Abstracts of our staff presentations.
A Geophysical Investigation of Near Vertical Boreholes in the Roof of an Underground Tunnel in a Coal Mine
Patrick Mah, P.Geo.
DMT Geosciences Ltd., Calgary, Alberta, Canada
Brian Wong, P. Eng.
Teck Coal Ltd., Sparwood, British Columbia, Canada
Torsten Gorka, Dipl. Geol.
DMT GmbH & Co., KG, Essen, Germany
As part of a tunnel roof reinforcement feasibility study, five vertical boreholes were drilled in the roof of an underground tunnel and were logged using unconventional wireless geophysical instruments specifically designed for challenging operational environments. The program was completed in conjunction with a broader drilling program to understand the overlying lithology and bedrock structure as a basis for reinforcement against future planned close proximity mining activities. The tunnel serves as the only corridor for raw coal conveyance from the mine operations to the process plant. The geotechnical investigation was conducted without disruption to the processing plant and conveyance infrastructure.
The geophysical investigation was crucial in supporting the assessment of the jointing and bedding characteristics of the rock mass as well as the lithology. This data was used to evaluate basic tunnel support requirements through closed form analytical solutions to estimate maximum support capacities for the general types of support systems, and to allow for the estimation and evaluation of mining impacts using a series of 2-D finite element numerical models in the PLAXIS™ software suite. The operational challenges encountered in the geotechnical investigation were helpful to highlight potential constructability issues for future tunnel reinforcement works.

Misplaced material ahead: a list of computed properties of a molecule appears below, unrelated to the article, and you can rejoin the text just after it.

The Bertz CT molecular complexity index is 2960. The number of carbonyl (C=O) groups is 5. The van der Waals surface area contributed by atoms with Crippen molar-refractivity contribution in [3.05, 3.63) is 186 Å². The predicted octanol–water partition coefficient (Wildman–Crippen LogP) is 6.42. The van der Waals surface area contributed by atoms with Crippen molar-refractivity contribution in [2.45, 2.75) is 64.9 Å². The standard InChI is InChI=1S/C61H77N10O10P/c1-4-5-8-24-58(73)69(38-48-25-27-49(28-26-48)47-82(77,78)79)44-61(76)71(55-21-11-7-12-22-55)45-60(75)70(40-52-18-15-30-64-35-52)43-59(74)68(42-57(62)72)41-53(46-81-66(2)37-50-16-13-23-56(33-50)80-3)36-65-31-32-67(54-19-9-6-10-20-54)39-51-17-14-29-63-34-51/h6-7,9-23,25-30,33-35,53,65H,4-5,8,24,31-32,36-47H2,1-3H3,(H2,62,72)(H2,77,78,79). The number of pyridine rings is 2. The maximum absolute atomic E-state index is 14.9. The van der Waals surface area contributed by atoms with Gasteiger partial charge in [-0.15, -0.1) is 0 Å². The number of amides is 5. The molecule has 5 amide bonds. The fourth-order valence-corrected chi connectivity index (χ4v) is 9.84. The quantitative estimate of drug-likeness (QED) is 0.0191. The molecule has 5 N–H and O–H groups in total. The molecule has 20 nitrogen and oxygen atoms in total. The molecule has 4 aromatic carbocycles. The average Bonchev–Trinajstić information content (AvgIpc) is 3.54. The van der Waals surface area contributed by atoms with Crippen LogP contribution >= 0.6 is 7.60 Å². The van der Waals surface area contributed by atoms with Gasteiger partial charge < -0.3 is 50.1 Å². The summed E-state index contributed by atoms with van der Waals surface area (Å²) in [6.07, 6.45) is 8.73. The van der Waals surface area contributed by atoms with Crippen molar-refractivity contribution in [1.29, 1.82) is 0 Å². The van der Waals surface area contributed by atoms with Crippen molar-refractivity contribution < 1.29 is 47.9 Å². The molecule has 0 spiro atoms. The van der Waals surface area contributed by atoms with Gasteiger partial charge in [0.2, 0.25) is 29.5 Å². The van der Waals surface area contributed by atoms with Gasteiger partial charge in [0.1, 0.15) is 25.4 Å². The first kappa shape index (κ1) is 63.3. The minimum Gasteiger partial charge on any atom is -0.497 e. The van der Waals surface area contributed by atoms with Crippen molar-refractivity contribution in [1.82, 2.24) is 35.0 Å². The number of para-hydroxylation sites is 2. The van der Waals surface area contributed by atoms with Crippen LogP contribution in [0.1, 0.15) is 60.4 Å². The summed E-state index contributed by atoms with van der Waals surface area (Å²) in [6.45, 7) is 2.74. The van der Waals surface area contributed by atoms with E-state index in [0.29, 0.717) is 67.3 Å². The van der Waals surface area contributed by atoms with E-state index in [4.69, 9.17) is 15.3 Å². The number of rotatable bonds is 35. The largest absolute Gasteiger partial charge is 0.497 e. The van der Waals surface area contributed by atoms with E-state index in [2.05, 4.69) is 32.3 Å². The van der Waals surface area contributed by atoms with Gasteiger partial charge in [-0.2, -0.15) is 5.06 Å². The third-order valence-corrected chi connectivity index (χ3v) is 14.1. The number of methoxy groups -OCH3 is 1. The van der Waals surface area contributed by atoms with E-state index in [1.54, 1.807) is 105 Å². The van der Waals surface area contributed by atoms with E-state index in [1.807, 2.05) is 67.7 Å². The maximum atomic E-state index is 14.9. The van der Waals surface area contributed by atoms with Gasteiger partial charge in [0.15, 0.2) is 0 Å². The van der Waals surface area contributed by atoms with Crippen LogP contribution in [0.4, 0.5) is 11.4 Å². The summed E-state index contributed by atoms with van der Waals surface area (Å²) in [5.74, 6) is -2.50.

A Novel Case Study on Achieving Site Closure - EM31 and Pseudo-3D OhmMapper Surveys, Calibrated with Physical Analytical Soil Data, to Create Impacted Soil Volume Estimates before Remediation
Adam Peake, P.Geo.
DMT Geosciences Ltd., Calgary, AB, Canada
David Barcham, GIT
Pinchin Ltd., Calgary, AB, Canada
Volume estimation and three-dimensional mapping of salt-impacted soils is an integral part of both remediation and risk management activities in order to create accurate budgets, alternative remedial options, or properly characterize the site for risk management. This paper reviews a case study documenting the process and final results after the combined acquisition and interpretation of novel geophysical survey data using innovative techniques for mapping chloride contaminated soils in the vicinity of a historical pipeline release. For this case study, a start to finish methodology can be recognized, highlighting impacted soil volume estimates compared to actual impacted soil volumes removed from site during a remedial excavation to achieve site closure.
The geophysical methods utilized include frequency domain electromagnetics (EM31) and advanced pseudo-3D capacitively coupled resistivity (OhmMapper) surveys. EM31 and pseudo-3D OhmMapper data are first used to image the contaminated area and target for an intrusive Phase II Environmental Site Assessment (ESA). The Phase II ESA soil sampling and laboratory analysis of soil conductivity and chloride content was then performed and compared to the applicable regulatory criteria. Geophysical survey data is then compared to the sampled soil data to correlate actual laboratory measured soil properties with the non-intrusive geophysical survey results in order to map the chloride impacted soil volumes.
Application of the Subsoil Salinity Tool (SST) to create a Tier 2 Regulatory Guideline for closure and subsequent re-evaluation of the geophysical survey data is conducted to estimate the volume of impacted soil where remediation is required.
Further discussions of data collection, soil analytical correlation, pipeline interference, and limits to contaminant characterization are addressed based on actual events.